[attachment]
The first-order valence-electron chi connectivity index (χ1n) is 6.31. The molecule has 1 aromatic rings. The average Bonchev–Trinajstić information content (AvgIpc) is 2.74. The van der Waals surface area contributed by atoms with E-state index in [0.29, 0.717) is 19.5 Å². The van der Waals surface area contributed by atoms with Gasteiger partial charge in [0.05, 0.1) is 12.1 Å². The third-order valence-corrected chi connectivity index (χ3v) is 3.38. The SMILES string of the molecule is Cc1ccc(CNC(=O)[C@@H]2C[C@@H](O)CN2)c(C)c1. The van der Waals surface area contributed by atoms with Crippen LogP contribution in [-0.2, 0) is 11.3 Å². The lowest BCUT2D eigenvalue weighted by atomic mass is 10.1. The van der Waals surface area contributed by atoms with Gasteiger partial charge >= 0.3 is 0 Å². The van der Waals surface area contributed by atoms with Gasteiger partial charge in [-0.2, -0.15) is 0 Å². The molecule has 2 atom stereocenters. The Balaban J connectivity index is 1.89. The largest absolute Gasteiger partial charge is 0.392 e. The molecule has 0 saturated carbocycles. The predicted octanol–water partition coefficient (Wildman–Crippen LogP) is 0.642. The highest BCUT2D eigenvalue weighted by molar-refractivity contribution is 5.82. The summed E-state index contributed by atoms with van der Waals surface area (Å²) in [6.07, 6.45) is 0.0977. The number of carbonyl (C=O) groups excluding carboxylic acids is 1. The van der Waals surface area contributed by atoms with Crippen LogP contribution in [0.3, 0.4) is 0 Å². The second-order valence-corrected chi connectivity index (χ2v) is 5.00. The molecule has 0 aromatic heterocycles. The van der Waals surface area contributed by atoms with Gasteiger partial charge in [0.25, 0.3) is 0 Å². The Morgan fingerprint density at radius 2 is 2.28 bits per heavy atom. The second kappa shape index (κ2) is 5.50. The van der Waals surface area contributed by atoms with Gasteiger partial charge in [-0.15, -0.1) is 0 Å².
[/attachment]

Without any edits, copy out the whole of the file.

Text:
The first-order valence-electron chi connectivity index (χ1n) is 6.31. The molecule has 1 aromatic rings. The average Bonchev–Trinajstić information content (AvgIpc) is 2.74. The van der Waals surface area contributed by atoms with E-state index in [0.29, 0.717) is 19.5 Å². The van der Waals surface area contributed by atoms with Gasteiger partial charge in [0.05, 0.1) is 12.1 Å². The third-order valence-corrected chi connectivity index (χ3v) is 3.38. The SMILES string of the molecule is Cc1ccc(CNC(=O)[C@@H]2C[C@@H](O)CN2)c(C)c1. The van der Waals surface area contributed by atoms with Crippen LogP contribution in [-0.2, 0) is 11.3 Å². The lowest BCUT2D eigenvalue weighted by atomic mass is 10.1. The van der Waals surface area contributed by atoms with Gasteiger partial charge >= 0.3 is 0 Å². The van der Waals surface area contributed by atoms with Gasteiger partial charge in [-0.2, -0.15) is 0 Å². The molecule has 2 atom stereocenters. The Balaban J connectivity index is 1.89. The largest absolute Gasteiger partial charge is 0.392 e. The molecule has 0 saturated carbocycles. The predicted octanol–water partition coefficient (Wildman–Crippen LogP) is 0.642. The highest BCUT2D eigenvalue weighted by molar-refractivity contribution is 5.82. The summed E-state index contributed by atoms with van der Waals surface area (Å²) in [6.07, 6.45) is 0.0977. The number of carbonyl (C=O) groups excluding carboxylic acids is 1. The van der Waals surface area contributed by atoms with Crippen LogP contribution in [0.3, 0.4) is 0 Å². The second-order valence-corrected chi connectivity index (χ2v) is 5.00. The molecule has 0 aromatic heterocycles. The van der Waals surface area contributed by atoms with Gasteiger partial charge in [0.25, 0.3) is 0 Å². The Morgan fingerprint density at radius 2 is 2.28 bits per heavy atom. The second kappa shape index (κ2) is 5.50. The van der Waals surface area contributed by atoms with Gasteiger partial charge in [-0.15, -0.1) is 0 Å².